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Meditating Can Impact Your Immune System In This Incredible Way, New Study Says

Saying "om" can do more than just relax the mind.
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Grab your meditation pillow! Researchers recently discovered that intense meditation can have a profound effect on the immune system.

Curious as to how Inner Engineering— a "technology" dedicated to your wellbeing, which comes from yoga practice — plays a role in the biological process involved in physiological health? Study experts from University of Florida examined blood samples from 106 adults before and after they took part in an intense wellness retreat. During the highly-regimented program, the volunteers meditated over 10 hours each day in addition to not talking for eight days, consuming a vegan diet, and adhering to a normal sleep schedule.

According to their findings, which were published in the journal Proceedings of the National Academy of Sciences, the investigators found that numerous immune-related pathways actually shifted in the participants' post-retreat samples.

young black man wearing athletic wear sitting in the park exercising yoga
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Related: Surefire Ways to Boost Immunity Right Now, Say Dietitians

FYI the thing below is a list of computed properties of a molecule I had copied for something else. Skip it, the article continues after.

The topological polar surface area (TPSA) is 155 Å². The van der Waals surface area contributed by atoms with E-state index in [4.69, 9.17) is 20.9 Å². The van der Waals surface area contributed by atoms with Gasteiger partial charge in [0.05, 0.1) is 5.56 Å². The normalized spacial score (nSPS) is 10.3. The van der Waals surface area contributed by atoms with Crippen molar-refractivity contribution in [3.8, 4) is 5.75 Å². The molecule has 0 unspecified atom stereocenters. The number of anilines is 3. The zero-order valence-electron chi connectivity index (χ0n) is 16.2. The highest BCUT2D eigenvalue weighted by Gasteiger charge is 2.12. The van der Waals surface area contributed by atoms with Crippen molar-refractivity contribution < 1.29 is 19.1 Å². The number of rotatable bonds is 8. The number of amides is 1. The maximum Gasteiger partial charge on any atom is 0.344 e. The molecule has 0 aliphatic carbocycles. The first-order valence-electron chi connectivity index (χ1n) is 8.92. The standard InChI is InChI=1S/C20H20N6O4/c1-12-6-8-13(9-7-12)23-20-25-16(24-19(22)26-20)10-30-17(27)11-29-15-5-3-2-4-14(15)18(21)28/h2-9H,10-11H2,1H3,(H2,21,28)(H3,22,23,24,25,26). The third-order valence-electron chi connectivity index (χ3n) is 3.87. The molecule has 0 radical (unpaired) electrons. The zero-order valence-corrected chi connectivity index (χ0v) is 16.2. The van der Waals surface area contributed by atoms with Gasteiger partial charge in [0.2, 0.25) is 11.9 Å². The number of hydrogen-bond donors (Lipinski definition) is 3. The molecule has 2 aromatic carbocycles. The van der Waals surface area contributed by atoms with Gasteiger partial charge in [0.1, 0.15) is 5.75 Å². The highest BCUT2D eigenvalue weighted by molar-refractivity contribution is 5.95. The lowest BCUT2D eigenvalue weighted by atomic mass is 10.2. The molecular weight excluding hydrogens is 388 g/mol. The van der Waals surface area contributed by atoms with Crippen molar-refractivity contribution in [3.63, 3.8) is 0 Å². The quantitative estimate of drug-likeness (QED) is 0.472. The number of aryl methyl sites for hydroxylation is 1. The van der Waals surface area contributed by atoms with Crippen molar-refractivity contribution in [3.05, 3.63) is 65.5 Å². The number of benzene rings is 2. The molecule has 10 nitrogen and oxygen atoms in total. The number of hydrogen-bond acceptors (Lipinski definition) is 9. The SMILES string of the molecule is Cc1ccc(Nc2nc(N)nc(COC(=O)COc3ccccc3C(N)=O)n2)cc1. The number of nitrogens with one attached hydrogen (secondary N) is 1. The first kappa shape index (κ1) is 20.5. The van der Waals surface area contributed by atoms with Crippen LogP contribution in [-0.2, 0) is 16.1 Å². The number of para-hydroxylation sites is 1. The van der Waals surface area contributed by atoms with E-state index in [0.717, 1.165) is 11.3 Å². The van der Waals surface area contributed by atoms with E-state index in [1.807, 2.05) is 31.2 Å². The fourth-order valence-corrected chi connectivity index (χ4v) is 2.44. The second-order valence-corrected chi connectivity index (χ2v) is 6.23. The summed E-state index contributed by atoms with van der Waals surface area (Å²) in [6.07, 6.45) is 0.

"For the first time, the study offers clinical evidence that the immune system can be boosted naturally without pharmaceutical intervention through meditation," lead study author Vijayendran Chandran, PhD, assistant professor of pediatrics and neuroscience in the University of Florida College of Medicine tells Eat This, Not That!

Dr. Chandran explains that he and his colleagues "were astonished to find heightened activity in as many as 220 genes directly related to the immune response, including 68 genes associated with anti-virus and anti-cancer responses." In fact, there was also a COVID connection.

"While meditation boosted activity in the 68 anti-viral genes (interferon signaling), comparing the patients with severe COVID-19 showed the opposite trend—the levels of these anti-viral genes were significantly reduced," Dr. Chandran adds.

Interestingly, the researchers learned the robust gene changes continued for three months after the retreat. "These findings could have potential implications for many immune-related conditions, including COVID-19 and multiple sclerosis, as it was found that meditation produced beneficial gene activity comparable to conventional treatments given to multiple sclerosis patients," Dr. Chandran states.

Senior couple is doing fitness training at home.
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So, is there reason to believe that those of us who meditate for 10, 15, or 20 minutes a day can reap the same health benefits? "Long-term meditation for a short duration each day may also improve the immune system," concludes Dr. Chandran. "However, we have not yet tested this scenario."

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Amy Capetta
Amy Capetta has been writing articles on healthy living for more than two decades. Read more